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Threats, Security Increase in Week Following Mass School Shooting at Sandy Hook

The tragedy at Sandy Hook one week ago has spurred a heightened sense of awareness and need for security on school campuses.

By Bay City News Service

Yesterday marked one week since a lone gunman went on a shooting rampage at an elementary school in Newtown, Conn., and in the days since, the
impact has been felt particularly at many Bay Area schools where there has  been an increase of safety threats and subsequent responses.

Since the 20 children and six adults were killed at Sandy Hook  Elementary School, more than a dozen schools throughout the region -- ranging  from preschools to college campuses -- have gone on lockdown or been evacuated because of threats to the school or nearby law enforcement activity.

It would appear that last Friday's mass shooting, with authorities identifying the gunman as 20-year-old Adam Lanza, who is believed to have  killed himself and also killed his mother at a second location, has spurred a heightened sense of awareness and need for security on school campuses.

A preschool lockdown in Cupertino for a nearby suspect search, a  similar incident at a San Rafael elementary school, bomb and death threats at high schools in San Lorenzo, a mistaken case of a weapon shutting down all schools in a North Bay school district, and threatening callers at various  Oakland, Rohnert Park and Pleasant Hill elementary, middle and high schools  are just some of the more than 13 incidents in the past week that have  summoned staff to have schools shelter in place or evacuate until the potential threat is over.  Some schools, like Park School in Mill Valley and Olive Elementary in Novato, acknowledged the event by postponing regular drills to later date.

Dr. Ronald Stephens, the executive director at the Southern California-based National School Safety Center, which was established by the  federal government in the 1980s to serve school districts throughout the nation, said in the past week he has been informed of increases of threats, lockdowns, and extra security precautions at schools nationwide, including school districts from the East Coast, the Midwest, the South, and the West Coast.

The aftermath of a mass casualty incident like the one at Sandy Hook "creates a heightened vigilance on behalf of the community," Stephens  said.

He added there is a collective heightened sensitivity at schools, as seen after the Columbine High School shooting in Colorado in 1999.

Professor Frank Zimring at the University of California at  Berkeley School of Law, who specializes in youth crime, gun control and other legal topics, said schools will be taking extra action in the weeks following an incident like the one in Newtown.

He said copycats and people calling in threats are inevitable and  school administrators have to react. "It's compulsory," he said.

In turn, the school community anxiety goes up even though the mass shooting occurred thousands of miles away, Zimring said. "In times of mass disaster we live in a much smaller society," he  said.

As to the increase of lockdowns this week, Stephens called the aftereffects of a national major crisis a "strange phenomenon," with copycats  making threats including some that may be genuine. "All threats have to be taken seriously," he said.

Zimring noted that the odds of a repeat attack are "infinitesimal," but copycat actors have an affect on students and staff even  if nothing happens.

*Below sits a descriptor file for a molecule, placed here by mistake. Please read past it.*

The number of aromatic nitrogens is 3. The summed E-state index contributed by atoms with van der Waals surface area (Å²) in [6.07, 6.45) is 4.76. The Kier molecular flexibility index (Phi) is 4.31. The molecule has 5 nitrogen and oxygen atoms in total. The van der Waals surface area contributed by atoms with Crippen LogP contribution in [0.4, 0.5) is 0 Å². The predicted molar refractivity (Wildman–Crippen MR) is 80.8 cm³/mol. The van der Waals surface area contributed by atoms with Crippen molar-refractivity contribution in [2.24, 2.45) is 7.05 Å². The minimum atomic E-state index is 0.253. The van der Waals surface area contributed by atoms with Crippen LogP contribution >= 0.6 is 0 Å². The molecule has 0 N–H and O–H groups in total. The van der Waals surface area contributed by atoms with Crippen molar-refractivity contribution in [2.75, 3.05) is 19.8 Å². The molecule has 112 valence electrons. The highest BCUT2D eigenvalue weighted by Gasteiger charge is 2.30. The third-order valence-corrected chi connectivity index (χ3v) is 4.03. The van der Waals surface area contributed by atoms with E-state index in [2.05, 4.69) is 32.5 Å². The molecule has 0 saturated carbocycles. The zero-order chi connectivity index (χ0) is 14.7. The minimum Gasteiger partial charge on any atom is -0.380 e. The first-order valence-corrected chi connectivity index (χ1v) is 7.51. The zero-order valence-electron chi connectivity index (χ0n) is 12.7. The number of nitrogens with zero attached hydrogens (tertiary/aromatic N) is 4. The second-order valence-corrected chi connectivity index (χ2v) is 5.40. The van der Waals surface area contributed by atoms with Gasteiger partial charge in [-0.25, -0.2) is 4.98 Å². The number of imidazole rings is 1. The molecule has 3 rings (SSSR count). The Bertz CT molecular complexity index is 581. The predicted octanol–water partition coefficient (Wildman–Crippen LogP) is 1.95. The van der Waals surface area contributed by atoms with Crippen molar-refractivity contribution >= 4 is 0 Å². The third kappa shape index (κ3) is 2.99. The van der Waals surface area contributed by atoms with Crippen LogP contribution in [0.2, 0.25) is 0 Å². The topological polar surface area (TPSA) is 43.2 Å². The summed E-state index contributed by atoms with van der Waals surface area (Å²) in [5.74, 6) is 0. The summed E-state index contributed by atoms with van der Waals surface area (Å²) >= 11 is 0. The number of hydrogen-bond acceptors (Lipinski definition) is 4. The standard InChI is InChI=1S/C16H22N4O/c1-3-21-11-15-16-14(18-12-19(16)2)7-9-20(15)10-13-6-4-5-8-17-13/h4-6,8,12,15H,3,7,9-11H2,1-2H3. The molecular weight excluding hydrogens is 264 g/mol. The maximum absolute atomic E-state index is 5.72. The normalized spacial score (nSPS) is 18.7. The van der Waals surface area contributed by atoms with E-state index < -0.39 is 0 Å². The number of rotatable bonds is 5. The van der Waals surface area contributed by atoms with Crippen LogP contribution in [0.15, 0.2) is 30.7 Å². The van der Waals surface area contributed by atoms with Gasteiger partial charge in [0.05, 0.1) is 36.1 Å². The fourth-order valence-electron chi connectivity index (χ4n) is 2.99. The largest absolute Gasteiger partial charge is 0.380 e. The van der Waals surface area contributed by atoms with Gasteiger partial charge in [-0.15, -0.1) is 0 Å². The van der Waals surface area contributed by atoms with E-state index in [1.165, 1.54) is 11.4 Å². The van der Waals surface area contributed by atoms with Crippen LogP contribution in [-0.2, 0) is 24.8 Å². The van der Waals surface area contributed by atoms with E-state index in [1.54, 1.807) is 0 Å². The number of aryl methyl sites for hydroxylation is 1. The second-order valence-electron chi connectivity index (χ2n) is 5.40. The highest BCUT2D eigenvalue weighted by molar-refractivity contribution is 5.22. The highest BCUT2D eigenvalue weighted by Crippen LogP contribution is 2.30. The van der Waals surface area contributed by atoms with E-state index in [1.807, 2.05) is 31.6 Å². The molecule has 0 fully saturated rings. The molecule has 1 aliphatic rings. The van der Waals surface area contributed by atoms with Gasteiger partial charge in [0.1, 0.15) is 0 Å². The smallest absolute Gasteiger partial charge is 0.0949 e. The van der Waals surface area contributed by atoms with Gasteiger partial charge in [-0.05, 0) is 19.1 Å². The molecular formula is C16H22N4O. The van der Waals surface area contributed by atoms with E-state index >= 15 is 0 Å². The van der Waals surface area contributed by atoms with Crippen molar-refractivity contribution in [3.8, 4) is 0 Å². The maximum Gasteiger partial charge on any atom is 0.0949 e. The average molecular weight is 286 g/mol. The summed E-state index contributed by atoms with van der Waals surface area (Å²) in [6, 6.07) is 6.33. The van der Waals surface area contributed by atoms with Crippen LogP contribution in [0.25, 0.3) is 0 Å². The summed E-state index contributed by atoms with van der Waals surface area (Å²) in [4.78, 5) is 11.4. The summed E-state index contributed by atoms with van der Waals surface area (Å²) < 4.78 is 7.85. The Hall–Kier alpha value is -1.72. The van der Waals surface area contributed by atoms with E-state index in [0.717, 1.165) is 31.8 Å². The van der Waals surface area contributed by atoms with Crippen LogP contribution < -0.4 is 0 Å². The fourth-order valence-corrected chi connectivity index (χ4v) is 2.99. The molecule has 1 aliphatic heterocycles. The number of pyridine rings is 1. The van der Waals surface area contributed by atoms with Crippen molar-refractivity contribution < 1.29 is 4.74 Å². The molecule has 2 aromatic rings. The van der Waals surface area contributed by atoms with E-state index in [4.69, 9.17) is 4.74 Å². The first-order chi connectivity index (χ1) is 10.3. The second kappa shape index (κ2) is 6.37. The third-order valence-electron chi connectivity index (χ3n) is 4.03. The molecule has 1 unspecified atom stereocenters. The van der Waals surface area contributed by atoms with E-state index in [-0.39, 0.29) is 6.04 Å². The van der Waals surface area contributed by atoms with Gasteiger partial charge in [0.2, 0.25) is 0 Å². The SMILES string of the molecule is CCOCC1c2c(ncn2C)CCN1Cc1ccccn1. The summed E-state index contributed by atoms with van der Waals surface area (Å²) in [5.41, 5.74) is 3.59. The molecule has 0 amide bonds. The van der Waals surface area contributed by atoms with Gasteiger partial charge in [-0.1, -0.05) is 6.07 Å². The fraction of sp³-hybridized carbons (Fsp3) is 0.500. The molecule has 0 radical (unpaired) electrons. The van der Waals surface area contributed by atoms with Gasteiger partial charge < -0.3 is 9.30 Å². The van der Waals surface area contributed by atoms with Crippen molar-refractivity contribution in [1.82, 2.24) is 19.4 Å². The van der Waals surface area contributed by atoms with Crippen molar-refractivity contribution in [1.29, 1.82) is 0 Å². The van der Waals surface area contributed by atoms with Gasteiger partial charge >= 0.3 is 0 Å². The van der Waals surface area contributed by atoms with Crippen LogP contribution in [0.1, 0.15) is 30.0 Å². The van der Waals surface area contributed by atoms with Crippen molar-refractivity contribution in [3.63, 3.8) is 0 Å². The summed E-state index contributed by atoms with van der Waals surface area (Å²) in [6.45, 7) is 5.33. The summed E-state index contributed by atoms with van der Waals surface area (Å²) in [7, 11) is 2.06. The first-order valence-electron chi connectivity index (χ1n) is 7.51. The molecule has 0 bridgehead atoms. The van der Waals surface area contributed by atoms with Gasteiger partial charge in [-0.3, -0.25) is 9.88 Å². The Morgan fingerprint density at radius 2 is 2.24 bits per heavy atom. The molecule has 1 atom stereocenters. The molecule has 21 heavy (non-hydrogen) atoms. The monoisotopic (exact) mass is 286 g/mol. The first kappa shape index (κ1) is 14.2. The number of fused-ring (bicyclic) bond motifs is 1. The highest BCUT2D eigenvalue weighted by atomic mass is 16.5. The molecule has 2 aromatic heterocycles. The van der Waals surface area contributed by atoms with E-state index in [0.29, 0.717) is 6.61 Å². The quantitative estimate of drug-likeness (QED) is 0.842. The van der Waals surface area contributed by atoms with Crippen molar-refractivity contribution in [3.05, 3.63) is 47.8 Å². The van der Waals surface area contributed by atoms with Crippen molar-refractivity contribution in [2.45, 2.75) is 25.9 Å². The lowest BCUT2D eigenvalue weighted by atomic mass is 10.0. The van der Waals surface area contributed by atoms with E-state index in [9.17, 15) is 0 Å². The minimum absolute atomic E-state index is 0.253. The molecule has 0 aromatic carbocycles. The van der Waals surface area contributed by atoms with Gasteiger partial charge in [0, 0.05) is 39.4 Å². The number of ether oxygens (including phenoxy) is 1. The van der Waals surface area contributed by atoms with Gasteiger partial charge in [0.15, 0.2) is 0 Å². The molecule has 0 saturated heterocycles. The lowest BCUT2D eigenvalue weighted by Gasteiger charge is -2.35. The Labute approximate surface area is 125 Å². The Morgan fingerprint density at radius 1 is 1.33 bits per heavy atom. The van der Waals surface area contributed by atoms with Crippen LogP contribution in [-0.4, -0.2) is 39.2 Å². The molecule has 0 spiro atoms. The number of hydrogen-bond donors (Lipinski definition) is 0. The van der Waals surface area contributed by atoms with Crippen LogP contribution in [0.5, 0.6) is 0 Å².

San Jose State associate professor of education Roxana Marachi,  who studies school safety and violence prevention, said calls into schools,
lockdowns and other heightened security measures can derail learning as administrators and law enforcement have "a heightened sense of fear and  desire to ensure safety and security."

She noted it's a balance to not exacerbate that fear that comes after a campus shooting and maintaining a safe school environment. "It's a tough situation," Marachi said. "We want to take every threat seriously."

With 40 years of law enforcement under his belt in Alameda County,  Cmdr. James Hodges, head of emergency operations at California State
University East Bay in Hayward, said events like last week's "get everyone talking, updating our plans, increasing our training."

He considers the increase in safety awareness and planning as the  silver lining of the horrific incident last week, of which he said, "it
brought me to tears."

The massacre will "help to re-instill a sense of caring and safety to the community whether it be a K-12 school or a college campus," Hodges said.

He said he has observed how the increased vigilance wanes slightly after a major shooting event, but school communities in particular can never  afford to become complacent.

"There's just been so many (school shootings) no one has let their  guard down at all," Hodges said.

Stephens called last week's massacre "the most impactful of all the school shootings I've seen."
 
Gov. Jerry Brown called for a moment of silence Friday at 9:30 a.m., to honor the victims a week after the shooting. In Newtown, church bells rang 26 times in honor of those killed at the school.

Copyright © 2012 by Bay City News, Inc. -- Republication, Rebroadcast or any other Reuse without the express written consent of Bay City News, Inc. is prohibited.

Kevin Moore December 23, 2012 at 01:21 AM
Unfortunately, we are at a time where there will be copy cat crazy people. Parking a patrol car outside of a school and moving them around on a rotating basis would be a prudent idea. Much like the radar units we see. Maybe there is an officer inside the school, maybe not. I think most of these crazy shooters are cowards and will not act if they think a police officer is present. Might keep people from speeding in the school zones too.

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